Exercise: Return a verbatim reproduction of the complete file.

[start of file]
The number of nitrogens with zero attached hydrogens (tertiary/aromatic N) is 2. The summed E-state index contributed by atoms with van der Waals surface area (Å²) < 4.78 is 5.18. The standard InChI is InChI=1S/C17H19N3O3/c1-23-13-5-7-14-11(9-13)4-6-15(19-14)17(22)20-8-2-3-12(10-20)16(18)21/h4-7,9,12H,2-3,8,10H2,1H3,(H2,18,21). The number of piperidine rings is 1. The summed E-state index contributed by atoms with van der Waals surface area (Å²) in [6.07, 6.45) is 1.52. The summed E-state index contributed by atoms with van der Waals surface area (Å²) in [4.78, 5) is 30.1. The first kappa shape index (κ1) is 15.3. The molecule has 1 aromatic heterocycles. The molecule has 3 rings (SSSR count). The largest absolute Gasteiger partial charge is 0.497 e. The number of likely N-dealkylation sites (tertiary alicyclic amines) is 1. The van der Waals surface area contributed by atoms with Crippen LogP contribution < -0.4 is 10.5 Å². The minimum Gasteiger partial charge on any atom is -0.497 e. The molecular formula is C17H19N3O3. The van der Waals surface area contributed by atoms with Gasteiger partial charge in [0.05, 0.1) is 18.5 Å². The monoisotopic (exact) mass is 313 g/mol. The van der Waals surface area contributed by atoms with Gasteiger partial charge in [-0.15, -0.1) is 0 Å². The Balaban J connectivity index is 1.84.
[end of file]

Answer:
The number of nitrogens with zero attached hydrogens (tertiary/aromatic N) is 2. The summed E-state index contributed by atoms with van der Waals surface area (Å²) < 4.78 is 5.18. The standard InChI is InChI=1S/C17H19N3O3/c1-23-13-5-7-14-11(9-13)4-6-15(19-14)17(22)20-8-2-3-12(10-20)16(18)21/h4-7,9,12H,2-3,8,10H2,1H3,(H2,18,21). The number of piperidine rings is 1. The summed E-state index contributed by atoms with van der Waals surface area (Å²) in [6.07, 6.45) is 1.52. The summed E-state index contributed by atoms with van der Waals surface area (Å²) in [4.78, 5) is 30.1. The first kappa shape index (κ1) is 15.3. The molecule has 1 aromatic heterocycles. The molecule has 3 rings (SSSR count). The largest absolute Gasteiger partial charge is 0.497 e. The number of likely N-dealkylation sites (tertiary alicyclic amines) is 1. The van der Waals surface area contributed by atoms with Crippen LogP contribution < -0.4 is 10.5 Å². The minimum Gasteiger partial charge on any atom is -0.497 e. The molecular formula is C17H19N3O3. The van der Waals surface area contributed by atoms with Gasteiger partial charge in [0.05, 0.1) is 18.5 Å². The monoisotopic (exact) mass is 313 g/mol. The van der Waals surface area contributed by atoms with Gasteiger partial charge in [-0.15, -0.1) is 0 Å². The Balaban J connectivity index is 1.84.